09 January 2023

Out, Level 10

Perhaps a first, a start with solo vocals with Australian bush vocalisations, then drums, soft with mallets and percussion, sticks drawn over skins.  Then vocals changing to grunts and animal sounds.  I remember Ren Walters now, as guitar sounds, drums getting busier, more intense, still mallets, percussion more varied cymbals struck, moody with alto stabs of square intervals, then into flourishes, and bowed cymbal drones, relaxing now, gongs, light cymbals, quieter, still, repeating notes at intervals, sax more pensive, then drums turning to sticks, sharper still, busy, all drums if damped with cloths, guitar sitting back, listening, then all listen on and off, that voice, rabid again with tones of ... what?  Dunno, but busy.  Guitar hints at staccato scales, then slow chords, flattened extensions.  Then open space with those consistent, insistent drums, cymbals edged, suddenly all dirty, simple, loud, slow, that guitar again.  And so it goes on.  Experimental.  Free.  Not always atonal but often enough, but there's ears here, space, animation, variation, quiet or delirium, then that voice again.  And so it continues.  Thinking, glad I didn't bring Megan to this one!  First set was a single improv, then a second set with a break and a shortie.  Interestingly, comprehensible vocals appeared toward the end "I said to Joy / what is your name / since where today / Joy answered me / my name is death delayed / so I made her stay".  Heavy with meaning not just music.  I was overwhelmed by some of the playing.  Drums were overwhelmingly delicate despite intensity (long practice!) and voice was all over with tones and pitch and alacrity (a passage of Japan-like tones in odd scalar 8th note runs floored me) and sax was tenor and alto and soprano and I think sopranino and I loved how standard voicings and intervals and phrasings would appear, although complex and altered, amongst intense flourishes of colour and guitar was sparse then singled noted then colour chorded, only appearing more prominently with volume pedal towards then end (these are good listeners) and percussion added colour but also purpose, as Dur-é spoke to us of the Voice referendum to introduce set 2.  Not a show for the faint-hearted, but intense and authentic and personal.  Hard but enjoyed.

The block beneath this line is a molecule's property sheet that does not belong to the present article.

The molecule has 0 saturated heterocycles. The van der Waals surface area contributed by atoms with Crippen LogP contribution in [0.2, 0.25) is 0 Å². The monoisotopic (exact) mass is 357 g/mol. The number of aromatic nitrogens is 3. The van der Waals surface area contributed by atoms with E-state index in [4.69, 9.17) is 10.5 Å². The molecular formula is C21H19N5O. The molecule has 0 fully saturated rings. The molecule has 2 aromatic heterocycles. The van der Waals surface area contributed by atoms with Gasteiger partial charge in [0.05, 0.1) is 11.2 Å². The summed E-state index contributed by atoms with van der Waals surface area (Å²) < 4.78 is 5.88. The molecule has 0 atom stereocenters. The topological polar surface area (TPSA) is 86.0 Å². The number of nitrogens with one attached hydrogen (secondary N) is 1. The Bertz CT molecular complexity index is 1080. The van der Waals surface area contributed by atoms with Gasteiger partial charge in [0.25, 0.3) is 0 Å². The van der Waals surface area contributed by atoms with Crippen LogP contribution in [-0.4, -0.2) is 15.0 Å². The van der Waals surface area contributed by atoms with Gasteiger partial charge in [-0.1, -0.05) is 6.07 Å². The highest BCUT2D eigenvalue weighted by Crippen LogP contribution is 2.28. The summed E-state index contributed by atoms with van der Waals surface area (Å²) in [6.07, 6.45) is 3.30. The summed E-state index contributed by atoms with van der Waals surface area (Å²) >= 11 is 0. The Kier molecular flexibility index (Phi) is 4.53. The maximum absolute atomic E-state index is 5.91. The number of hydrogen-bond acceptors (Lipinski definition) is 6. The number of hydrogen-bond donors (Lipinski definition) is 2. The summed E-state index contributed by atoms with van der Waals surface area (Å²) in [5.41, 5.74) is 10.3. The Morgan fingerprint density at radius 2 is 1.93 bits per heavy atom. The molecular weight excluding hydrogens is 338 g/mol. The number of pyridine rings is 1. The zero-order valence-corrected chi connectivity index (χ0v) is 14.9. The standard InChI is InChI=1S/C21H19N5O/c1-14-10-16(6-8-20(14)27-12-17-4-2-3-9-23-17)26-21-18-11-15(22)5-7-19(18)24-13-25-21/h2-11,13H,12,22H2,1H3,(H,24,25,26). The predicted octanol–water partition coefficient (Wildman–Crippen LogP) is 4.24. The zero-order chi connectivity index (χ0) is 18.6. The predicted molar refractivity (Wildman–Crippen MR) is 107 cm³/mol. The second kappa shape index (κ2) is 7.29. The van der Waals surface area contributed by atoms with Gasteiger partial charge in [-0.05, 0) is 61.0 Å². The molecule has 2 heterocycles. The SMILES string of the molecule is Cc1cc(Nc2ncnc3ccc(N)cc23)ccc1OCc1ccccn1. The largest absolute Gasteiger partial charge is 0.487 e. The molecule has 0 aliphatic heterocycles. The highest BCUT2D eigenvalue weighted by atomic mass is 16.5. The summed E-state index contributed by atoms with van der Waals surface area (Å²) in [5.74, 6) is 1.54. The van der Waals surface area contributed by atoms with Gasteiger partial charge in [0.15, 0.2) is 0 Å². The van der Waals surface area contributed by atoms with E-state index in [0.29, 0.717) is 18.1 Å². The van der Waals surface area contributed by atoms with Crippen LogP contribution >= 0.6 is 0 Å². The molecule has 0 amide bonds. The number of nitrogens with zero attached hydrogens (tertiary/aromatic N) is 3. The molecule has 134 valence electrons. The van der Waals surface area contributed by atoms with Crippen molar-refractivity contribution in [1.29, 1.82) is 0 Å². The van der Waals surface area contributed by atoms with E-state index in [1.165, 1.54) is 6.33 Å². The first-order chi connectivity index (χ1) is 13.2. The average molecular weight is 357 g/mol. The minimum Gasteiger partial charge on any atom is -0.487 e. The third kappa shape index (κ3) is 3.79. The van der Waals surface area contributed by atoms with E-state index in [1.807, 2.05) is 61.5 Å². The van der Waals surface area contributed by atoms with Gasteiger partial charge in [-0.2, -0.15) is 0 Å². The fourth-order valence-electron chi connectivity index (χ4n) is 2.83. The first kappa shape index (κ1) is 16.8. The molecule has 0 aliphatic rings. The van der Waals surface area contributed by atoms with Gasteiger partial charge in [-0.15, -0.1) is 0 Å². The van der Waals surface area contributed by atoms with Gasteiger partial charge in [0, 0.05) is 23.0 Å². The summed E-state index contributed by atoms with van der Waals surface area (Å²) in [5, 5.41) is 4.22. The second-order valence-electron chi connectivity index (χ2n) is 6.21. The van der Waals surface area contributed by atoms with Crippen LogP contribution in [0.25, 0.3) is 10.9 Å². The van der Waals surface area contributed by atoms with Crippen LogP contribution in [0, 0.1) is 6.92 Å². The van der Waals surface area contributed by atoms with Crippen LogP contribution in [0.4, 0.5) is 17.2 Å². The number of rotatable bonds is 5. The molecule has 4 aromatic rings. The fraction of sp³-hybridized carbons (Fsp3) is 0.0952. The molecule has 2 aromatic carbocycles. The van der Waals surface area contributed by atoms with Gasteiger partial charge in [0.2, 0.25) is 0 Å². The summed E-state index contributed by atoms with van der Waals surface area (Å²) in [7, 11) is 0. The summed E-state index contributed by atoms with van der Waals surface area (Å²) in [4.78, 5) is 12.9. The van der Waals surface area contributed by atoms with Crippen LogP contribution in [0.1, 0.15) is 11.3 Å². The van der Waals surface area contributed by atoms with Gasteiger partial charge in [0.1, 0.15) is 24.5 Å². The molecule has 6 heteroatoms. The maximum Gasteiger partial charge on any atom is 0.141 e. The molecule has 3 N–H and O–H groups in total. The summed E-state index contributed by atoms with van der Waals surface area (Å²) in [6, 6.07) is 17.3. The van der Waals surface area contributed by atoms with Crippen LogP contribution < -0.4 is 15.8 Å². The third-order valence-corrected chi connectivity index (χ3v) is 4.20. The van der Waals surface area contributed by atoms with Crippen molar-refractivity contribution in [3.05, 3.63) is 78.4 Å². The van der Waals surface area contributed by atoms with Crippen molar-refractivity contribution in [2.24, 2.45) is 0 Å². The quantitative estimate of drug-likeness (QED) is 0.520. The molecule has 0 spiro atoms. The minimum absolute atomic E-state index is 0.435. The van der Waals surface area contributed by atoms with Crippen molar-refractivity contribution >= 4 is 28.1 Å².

GAIP (General Assembly of Interested Parties) were Dur-é Dara (percussion), Jenny Ruth Barnes (voice), Scott McConnachie (soprano, alto, tenor, sopranino), Ren Walters (guitar) with visiting (Berlin) expatriate Samuel Hall (drums, percussion).  They performed for the Melbourne Jazz Cooperative at Jazzlab.

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